A user, though, can have more than one interaction per phase and they can interact with a business via multiple channels during the same phase as well. There is usually a basic flow of touchpoints all users travel through on their journey with a business, but not all users will actually engage with each touchpoint.
Being new to streaming “Barb” needs interactions with customer support via phone and live chat. Another type of user may never utilize customer support interactions at all on their journey. They may just log in, take 5 minutes to familiarize themselves and move straight to being a regular user because they have previous experience with this technology.
Because some of the phases on my map had many channels where interactions took place, I wanted a design that kept this part of my map easy to digest and visually appealing. I represented each channel with a unique symbol and included a symbol key for reference. (I did the same type of key and iconography for emotions as well.) You can, of course, also just list out the interactions a user has, the channels they happen via, and what area in your business is responsible for the experience of each of these interactions.
Aligning a user’s emotions, thoughts, and actions with their interactions with your product, service, or brand on a single document allows you to identify opportunities for improving the user experience. On my map, I’ve listed multiple opportunities for improvement during each phase.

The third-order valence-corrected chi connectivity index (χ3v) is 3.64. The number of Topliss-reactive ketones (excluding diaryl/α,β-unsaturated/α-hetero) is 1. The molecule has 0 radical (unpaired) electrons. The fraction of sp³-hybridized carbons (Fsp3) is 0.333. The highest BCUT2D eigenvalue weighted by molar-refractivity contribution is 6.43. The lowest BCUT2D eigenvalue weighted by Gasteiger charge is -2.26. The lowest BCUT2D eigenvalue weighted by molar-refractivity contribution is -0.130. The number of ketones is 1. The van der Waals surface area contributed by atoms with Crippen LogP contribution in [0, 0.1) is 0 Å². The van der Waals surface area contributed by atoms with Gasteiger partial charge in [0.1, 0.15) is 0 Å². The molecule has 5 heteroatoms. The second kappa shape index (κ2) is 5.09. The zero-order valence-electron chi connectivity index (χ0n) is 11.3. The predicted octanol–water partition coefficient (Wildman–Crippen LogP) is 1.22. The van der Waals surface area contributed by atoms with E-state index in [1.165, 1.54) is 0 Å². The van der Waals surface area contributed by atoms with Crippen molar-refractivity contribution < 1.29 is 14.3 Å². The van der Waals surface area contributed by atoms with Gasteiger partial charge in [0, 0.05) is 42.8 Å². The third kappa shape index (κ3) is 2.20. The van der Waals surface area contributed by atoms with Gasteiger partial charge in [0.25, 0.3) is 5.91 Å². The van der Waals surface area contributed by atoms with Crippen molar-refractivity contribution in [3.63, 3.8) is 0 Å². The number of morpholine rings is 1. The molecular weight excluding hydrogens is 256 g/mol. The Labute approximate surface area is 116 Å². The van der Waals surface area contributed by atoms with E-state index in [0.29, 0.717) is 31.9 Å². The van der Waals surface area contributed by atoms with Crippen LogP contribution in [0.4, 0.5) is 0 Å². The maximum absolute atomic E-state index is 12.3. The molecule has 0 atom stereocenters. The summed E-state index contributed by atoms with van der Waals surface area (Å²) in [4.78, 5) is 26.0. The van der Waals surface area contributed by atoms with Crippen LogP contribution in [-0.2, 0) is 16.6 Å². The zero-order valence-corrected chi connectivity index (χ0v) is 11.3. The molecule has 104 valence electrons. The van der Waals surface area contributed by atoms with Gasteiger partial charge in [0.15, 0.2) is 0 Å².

For example, “Barb” is looking to learn about streaming service options and how to become a cord-cutter during the research phase. Creating a cord-cutting guide on Netflix’s website could make it a helpful resource for users like “Barb,” make the service stand out compared to the competition, and elicit more positive emotions. These positive emotions could be more likely to persuade “Barb” to move to the next phase and purchase a Netflix subscription because the user experience was supportive and provided exactly the information that she needed.